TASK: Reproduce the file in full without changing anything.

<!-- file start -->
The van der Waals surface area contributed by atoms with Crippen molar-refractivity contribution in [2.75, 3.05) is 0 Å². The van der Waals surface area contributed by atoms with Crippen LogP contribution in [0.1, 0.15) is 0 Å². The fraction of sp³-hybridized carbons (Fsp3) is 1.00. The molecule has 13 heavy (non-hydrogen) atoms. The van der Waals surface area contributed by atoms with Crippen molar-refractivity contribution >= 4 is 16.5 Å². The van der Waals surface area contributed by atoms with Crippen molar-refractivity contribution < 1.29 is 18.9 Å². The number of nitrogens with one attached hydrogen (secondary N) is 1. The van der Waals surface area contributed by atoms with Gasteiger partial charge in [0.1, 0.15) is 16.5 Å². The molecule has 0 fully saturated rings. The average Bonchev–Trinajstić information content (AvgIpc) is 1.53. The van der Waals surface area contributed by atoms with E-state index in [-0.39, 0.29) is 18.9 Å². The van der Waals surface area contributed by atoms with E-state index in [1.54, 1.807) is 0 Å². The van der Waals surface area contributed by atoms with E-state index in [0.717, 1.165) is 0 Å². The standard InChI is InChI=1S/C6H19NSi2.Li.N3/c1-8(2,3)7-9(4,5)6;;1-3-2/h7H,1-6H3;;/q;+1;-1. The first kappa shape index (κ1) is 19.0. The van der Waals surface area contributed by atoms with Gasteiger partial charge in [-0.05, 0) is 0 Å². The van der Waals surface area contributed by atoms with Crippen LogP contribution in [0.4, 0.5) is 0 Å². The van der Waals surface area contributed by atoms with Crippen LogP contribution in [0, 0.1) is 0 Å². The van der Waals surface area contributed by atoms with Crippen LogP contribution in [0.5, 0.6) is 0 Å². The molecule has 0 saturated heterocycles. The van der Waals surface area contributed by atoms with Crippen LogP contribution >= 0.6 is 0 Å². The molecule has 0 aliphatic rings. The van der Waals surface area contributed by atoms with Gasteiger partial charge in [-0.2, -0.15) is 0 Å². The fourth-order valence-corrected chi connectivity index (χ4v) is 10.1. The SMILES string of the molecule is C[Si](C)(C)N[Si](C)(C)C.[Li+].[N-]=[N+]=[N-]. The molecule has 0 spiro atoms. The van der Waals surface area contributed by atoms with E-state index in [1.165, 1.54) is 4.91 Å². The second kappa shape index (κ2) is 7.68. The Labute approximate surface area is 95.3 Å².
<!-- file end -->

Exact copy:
The van der Waals surface area contributed by atoms with Crippen molar-refractivity contribution in [2.75, 3.05) is 0 Å². The van der Waals surface area contributed by atoms with Crippen LogP contribution in [0.1, 0.15) is 0 Å². The fraction of sp³-hybridized carbons (Fsp3) is 1.00. The molecule has 13 heavy (non-hydrogen) atoms. The van der Waals surface area contributed by atoms with Crippen molar-refractivity contribution >= 4 is 16.5 Å². The van der Waals surface area contributed by atoms with Crippen molar-refractivity contribution < 1.29 is 18.9 Å². The number of nitrogens with one attached hydrogen (secondary N) is 1. The van der Waals surface area contributed by atoms with Gasteiger partial charge in [0.1, 0.15) is 16.5 Å². The molecule has 0 fully saturated rings. The average Bonchev–Trinajstić information content (AvgIpc) is 1.53. The van der Waals surface area contributed by atoms with E-state index in [-0.39, 0.29) is 18.9 Å². The van der Waals surface area contributed by atoms with E-state index in [1.54, 1.807) is 0 Å². The van der Waals surface area contributed by atoms with E-state index in [0.717, 1.165) is 0 Å². The standard InChI is InChI=1S/C6H19NSi2.Li.N3/c1-8(2,3)7-9(4,5)6;;1-3-2/h7H,1-6H3;;/q;+1;-1. The first kappa shape index (κ1) is 19.0. The van der Waals surface area contributed by atoms with Gasteiger partial charge in [-0.05, 0) is 0 Å². The van der Waals surface area contributed by atoms with Crippen LogP contribution in [0.4, 0.5) is 0 Å². The van der Waals surface area contributed by atoms with Crippen LogP contribution in [0, 0.1) is 0 Å². The van der Waals surface area contributed by atoms with Crippen LogP contribution in [0.5, 0.6) is 0 Å². The molecule has 0 saturated heterocycles. The van der Waals surface area contributed by atoms with Crippen LogP contribution >= 0.6 is 0 Å². The molecule has 0 aliphatic rings. The van der Waals surface area contributed by atoms with Gasteiger partial charge in [-0.2, -0.15) is 0 Å². The fourth-order valence-corrected chi connectivity index (χ4v) is 10.1. The SMILES string of the molecule is C[Si](C)(C)N[Si](C)(C)C.[Li+].[N-]=[N+]=[N-]. The molecule has 0 spiro atoms. The van der Waals surface area contributed by atoms with E-state index in [1.165, 1.54) is 4.91 Å². The second kappa shape index (κ2) is 7.68. The Labute approximate surface area is 95.3 Å².